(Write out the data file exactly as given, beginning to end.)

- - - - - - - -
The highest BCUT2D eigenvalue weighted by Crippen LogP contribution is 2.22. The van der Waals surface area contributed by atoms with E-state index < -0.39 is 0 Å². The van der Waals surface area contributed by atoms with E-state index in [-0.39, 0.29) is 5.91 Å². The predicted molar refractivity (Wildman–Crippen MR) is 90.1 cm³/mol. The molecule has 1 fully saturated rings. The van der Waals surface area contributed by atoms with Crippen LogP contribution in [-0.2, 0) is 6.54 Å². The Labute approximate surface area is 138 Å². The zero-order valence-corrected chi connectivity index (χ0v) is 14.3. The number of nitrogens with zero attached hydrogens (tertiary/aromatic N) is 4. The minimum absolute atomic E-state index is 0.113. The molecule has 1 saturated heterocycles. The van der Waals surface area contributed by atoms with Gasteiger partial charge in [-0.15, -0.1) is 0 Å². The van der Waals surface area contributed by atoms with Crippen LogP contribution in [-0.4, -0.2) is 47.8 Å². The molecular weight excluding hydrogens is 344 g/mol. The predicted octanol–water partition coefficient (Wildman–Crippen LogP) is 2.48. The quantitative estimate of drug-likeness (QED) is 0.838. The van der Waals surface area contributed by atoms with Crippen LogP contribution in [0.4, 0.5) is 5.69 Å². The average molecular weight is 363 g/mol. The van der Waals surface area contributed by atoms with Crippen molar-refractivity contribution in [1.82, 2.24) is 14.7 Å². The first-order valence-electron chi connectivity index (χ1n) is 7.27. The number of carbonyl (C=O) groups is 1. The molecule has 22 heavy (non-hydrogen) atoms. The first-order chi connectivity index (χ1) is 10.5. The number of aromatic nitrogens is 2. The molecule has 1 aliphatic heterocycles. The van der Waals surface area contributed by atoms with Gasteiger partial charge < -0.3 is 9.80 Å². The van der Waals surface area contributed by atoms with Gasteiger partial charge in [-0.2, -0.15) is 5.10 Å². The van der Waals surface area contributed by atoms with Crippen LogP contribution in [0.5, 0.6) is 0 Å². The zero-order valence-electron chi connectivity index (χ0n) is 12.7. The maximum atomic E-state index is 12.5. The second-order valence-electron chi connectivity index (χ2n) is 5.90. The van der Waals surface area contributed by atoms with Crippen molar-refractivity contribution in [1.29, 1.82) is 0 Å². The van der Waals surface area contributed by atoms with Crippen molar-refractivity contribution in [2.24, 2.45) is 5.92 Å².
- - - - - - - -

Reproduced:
The highest BCUT2D eigenvalue weighted by Crippen LogP contribution is 2.22. The van der Waals surface area contributed by atoms with E-state index < -0.39 is 0 Å². The van der Waals surface area contributed by atoms with E-state index in [-0.39, 0.29) is 5.91 Å². The predicted molar refractivity (Wildman–Crippen MR) is 90.1 cm³/mol. The molecule has 1 fully saturated rings. The van der Waals surface area contributed by atoms with Crippen LogP contribution in [-0.2, 0) is 6.54 Å². The Labute approximate surface area is 138 Å². The zero-order valence-corrected chi connectivity index (χ0v) is 14.3. The number of nitrogens with zero attached hydrogens (tertiary/aromatic N) is 4. The minimum absolute atomic E-state index is 0.113. The molecule has 1 saturated heterocycles. The van der Waals surface area contributed by atoms with Gasteiger partial charge in [-0.15, -0.1) is 0 Å². The van der Waals surface area contributed by atoms with Crippen LogP contribution in [-0.4, -0.2) is 47.8 Å². The molecular weight excluding hydrogens is 344 g/mol. The predicted octanol–water partition coefficient (Wildman–Crippen LogP) is 2.48. The quantitative estimate of drug-likeness (QED) is 0.838. The van der Waals surface area contributed by atoms with Crippen LogP contribution in [0.4, 0.5) is 5.69 Å². The average molecular weight is 363 g/mol. The van der Waals surface area contributed by atoms with Crippen molar-refractivity contribution in [1.82, 2.24) is 14.7 Å². The first-order valence-electron chi connectivity index (χ1n) is 7.27. The number of carbonyl (C=O) groups is 1. The molecule has 22 heavy (non-hydrogen) atoms. The first-order chi connectivity index (χ1) is 10.5. The number of aromatic nitrogens is 2. The molecule has 1 aliphatic heterocycles. The van der Waals surface area contributed by atoms with Gasteiger partial charge < -0.3 is 9.80 Å². The van der Waals surface area contributed by atoms with Gasteiger partial charge in [-0.2, -0.15) is 5.10 Å². The van der Waals surface area contributed by atoms with Crippen LogP contribution in [0.5, 0.6) is 0 Å². The zero-order valence-electron chi connectivity index (χ0n) is 12.7. The maximum atomic E-state index is 12.5. The second-order valence-electron chi connectivity index (χ2n) is 5.90. The van der Waals surface area contributed by atoms with Crippen molar-refractivity contribution in [1.29, 1.82) is 0 Å². The van der Waals surface area contributed by atoms with Crippen molar-refractivity contribution in [2.24, 2.45) is 5.92 Å².